Definition of Amorite in English:

Amorite

noun

  • A member of seminomadic people living in Mesopotamia, Palestine, and Syria in the 3rd millennium BC, founders of Mari on the Euphrates and the first dynasty of Babylon.

    • ‘The people who took over the Amorites were the Hittites.’
    • ‘This new empire lasted until roughly 2000 when pressure from the Elamites and Amorites reached its culmination with the capture and devastation of Ur.’
    • ‘Had word got out that this is what they intended to do, the Egyptians could easily have concealed their valuables deep in the walls of their homes, as the Amorites were to do in Canaan many years later.’
    • ‘God intervenes in history on behalf of God's people - delivering them from bondage in Egypt, protecting them in the wilderness, kicking out the Amorites from the Promised Land to make room for them.’
    • ‘As the scripture warns, ‘the sin of the Amorites have reached their full.’’
    • ‘Indeed, the kings of Ur embarked on a massive military project, building a wall from the Tigris to the Euphrates designed to keep the Amorites, pastoralists who lived to the west of Sumaria, at bay.’
    • ‘Its history began around 2000 B.C., when Semitic Amorites settled around the Jordan River in the area called Canaan.’
    • ‘We are to leave the remainder of our sinful, self-centred nature under the guard of the blood of Christ, just as Joshua left the five kings of the Amorites under guard in the Cave of Makkedah.’
    • ‘And the Torah warns that should Israel violate the rules incumbent upon those who would dwell in that land, it will be thrown out, just as the Amorites were.’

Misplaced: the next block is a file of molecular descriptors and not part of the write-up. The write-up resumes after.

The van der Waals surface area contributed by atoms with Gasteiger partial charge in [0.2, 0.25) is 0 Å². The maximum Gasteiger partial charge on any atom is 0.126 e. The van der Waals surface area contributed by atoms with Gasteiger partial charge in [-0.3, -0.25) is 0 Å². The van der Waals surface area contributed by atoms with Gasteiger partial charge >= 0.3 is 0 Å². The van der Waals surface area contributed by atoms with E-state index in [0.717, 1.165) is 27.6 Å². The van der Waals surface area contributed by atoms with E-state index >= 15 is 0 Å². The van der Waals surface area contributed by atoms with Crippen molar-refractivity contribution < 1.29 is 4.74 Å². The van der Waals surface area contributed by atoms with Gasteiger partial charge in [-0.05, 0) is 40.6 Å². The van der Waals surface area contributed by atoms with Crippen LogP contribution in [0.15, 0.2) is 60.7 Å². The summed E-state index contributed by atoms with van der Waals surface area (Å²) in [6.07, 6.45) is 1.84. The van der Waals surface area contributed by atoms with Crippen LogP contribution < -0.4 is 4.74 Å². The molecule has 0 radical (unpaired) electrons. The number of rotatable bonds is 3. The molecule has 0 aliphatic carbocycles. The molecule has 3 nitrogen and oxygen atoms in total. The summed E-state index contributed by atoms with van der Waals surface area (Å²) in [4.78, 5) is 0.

• ‘I mean, it's from the Amorites and from the Arcadians ever earlier that we have the Semitic language coming in, which is the basis for Phoenician, for Aramaic, for Hebrew and for the Arabic languages.’
    • ‘And I say unto you, ye are come unto the mountain of Amorites, which the Lord our God doth give unto us.’
    • ‘After the Bronze Age, Amorites, Western Semites, Hyksos and Hittites successively invaded the area.’
    • ‘And they returned, and came to Enmishpat, which is Kadesh, and smote all the country of the Amalekites, and also the Amorites, that dwelt in Hazezontamar.’
    • ‘Possible precedents for his character include the semi-nomadic Amorites, but more likely are versions of primitive or primordial man, all of who share in common a lack of the basic traits of human civilization.’
    • ‘Then spake Joshua to The Lord in the day when The Lord delivered up the Amorites before the children of Israel, and he said in the sight of Israel, Sun, stand thou still upon Gibeon; and thou, Moon, in the valley of Ajalon.’
    • ‘It should also be noted that the Amorites were sun and moon worshippers.’

adjective

  • Relating to the Amorites.

    • ‘The Code of Laws of Hammurabi, Amorite king of Babylon, indicates that there were laws safeguarding arrangements between parents and employed wet nurses - probably one of the earliest examples of employment legislation.’
    • ‘Hamurabi of Babylon was the sixth king in an Amorite dynasty.’
    • ‘The occasion of the long day was during a battle between the combined armies of the five Amorite kings and the army of Israel, early in the campaign.’
    • ‘No one has yet been able to identify an Amorite pot or weapon with certainty.’
    • ‘A full cite should be given from verses 13-15: ‘They set out from there and camped alongside the Arnon, which is in the desert extending into Amorite territory.’’
    • ‘An Amorite dynasty is founded at Larsa.’
    • ‘Tradition records that Mamre was named for a member of the Amorite people (one of the seven Canaanite nations) who befriended Abraham when the locals were more warmly disposed toward Jews.’

Origin

From Hebrew 'ĕmōrī, from Akkadian 'amurrū + -ite.

Pronunciation:

Amorite

/ˈaməˌrīt/